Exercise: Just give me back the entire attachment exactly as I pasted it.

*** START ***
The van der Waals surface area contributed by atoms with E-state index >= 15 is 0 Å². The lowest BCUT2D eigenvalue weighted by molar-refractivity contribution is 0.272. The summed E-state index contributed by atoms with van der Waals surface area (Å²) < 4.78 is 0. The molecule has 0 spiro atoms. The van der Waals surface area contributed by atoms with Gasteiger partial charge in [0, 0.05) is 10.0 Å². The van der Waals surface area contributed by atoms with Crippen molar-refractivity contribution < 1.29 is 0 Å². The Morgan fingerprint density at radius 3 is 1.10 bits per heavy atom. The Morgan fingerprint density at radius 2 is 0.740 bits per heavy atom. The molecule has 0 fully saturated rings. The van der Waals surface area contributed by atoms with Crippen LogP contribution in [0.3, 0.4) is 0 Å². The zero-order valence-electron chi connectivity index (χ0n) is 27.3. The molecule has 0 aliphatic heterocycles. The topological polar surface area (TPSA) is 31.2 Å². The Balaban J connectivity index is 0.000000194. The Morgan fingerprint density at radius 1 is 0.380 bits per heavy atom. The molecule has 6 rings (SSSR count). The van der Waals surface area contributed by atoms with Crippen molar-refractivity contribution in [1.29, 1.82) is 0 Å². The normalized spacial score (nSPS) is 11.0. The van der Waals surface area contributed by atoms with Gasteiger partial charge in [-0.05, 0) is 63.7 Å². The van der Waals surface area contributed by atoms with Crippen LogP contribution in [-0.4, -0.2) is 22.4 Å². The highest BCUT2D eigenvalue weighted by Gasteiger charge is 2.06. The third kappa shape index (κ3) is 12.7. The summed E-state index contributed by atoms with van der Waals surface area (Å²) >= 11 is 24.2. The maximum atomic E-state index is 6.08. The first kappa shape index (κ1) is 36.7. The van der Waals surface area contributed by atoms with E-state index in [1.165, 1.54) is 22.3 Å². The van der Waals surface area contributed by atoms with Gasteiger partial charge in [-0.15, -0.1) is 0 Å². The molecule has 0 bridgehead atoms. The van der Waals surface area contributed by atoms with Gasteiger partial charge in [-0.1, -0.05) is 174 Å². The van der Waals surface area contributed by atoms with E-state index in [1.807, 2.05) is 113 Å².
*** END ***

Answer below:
The van der Waals surface area contributed by atoms with E-state index >= 15 is 0 Å². The lowest BCUT2D eigenvalue weighted by molar-refractivity contribution is 0.272. The summed E-state index contributed by atoms with van der Waals surface area (Å²) < 4.78 is 0. The molecule has 0 spiro atoms. The van der Waals surface area contributed by atoms with Gasteiger partial charge in [0, 0.05) is 10.0 Å². The van der Waals surface area contributed by atoms with Crippen molar-refractivity contribution < 1.29 is 0 Å². The Morgan fingerprint density at radius 3 is 1.10 bits per heavy atom. The Morgan fingerprint density at radius 2 is 0.740 bits per heavy atom. The molecule has 0 fully saturated rings. The van der Waals surface area contributed by atoms with Crippen LogP contribution in [0.3, 0.4) is 0 Å². The zero-order valence-electron chi connectivity index (χ0n) is 27.3. The molecule has 0 aliphatic heterocycles. The topological polar surface area (TPSA) is 31.2 Å². The Balaban J connectivity index is 0.000000194. The Morgan fingerprint density at radius 1 is 0.380 bits per heavy atom. The molecule has 6 rings (SSSR count). The van der Waals surface area contributed by atoms with Crippen molar-refractivity contribution in [1.29, 1.82) is 0 Å². The normalized spacial score (nSPS) is 11.0. The van der Waals surface area contributed by atoms with Gasteiger partial charge in [-0.05, 0) is 63.7 Å². The van der Waals surface area contributed by atoms with Crippen LogP contribution in [-0.4, -0.2) is 22.4 Å². The highest BCUT2D eigenvalue weighted by Gasteiger charge is 2.06. The third kappa shape index (κ3) is 12.7. The summed E-state index contributed by atoms with van der Waals surface area (Å²) >= 11 is 24.2. The maximum atomic E-state index is 6.08. The first kappa shape index (κ1) is 36.7. The van der Waals surface area contributed by atoms with E-state index in [1.165, 1.54) is 22.3 Å². The van der Waals surface area contributed by atoms with Gasteiger partial charge in [-0.15, -0.1) is 0 Å². The molecule has 0 bridgehead atoms. The van der Waals surface area contributed by atoms with Gasteiger partial charge in [-0.1, -0.05) is 174 Å². The van der Waals surface area contributed by atoms with E-state index in [1.807, 2.05) is 113 Å².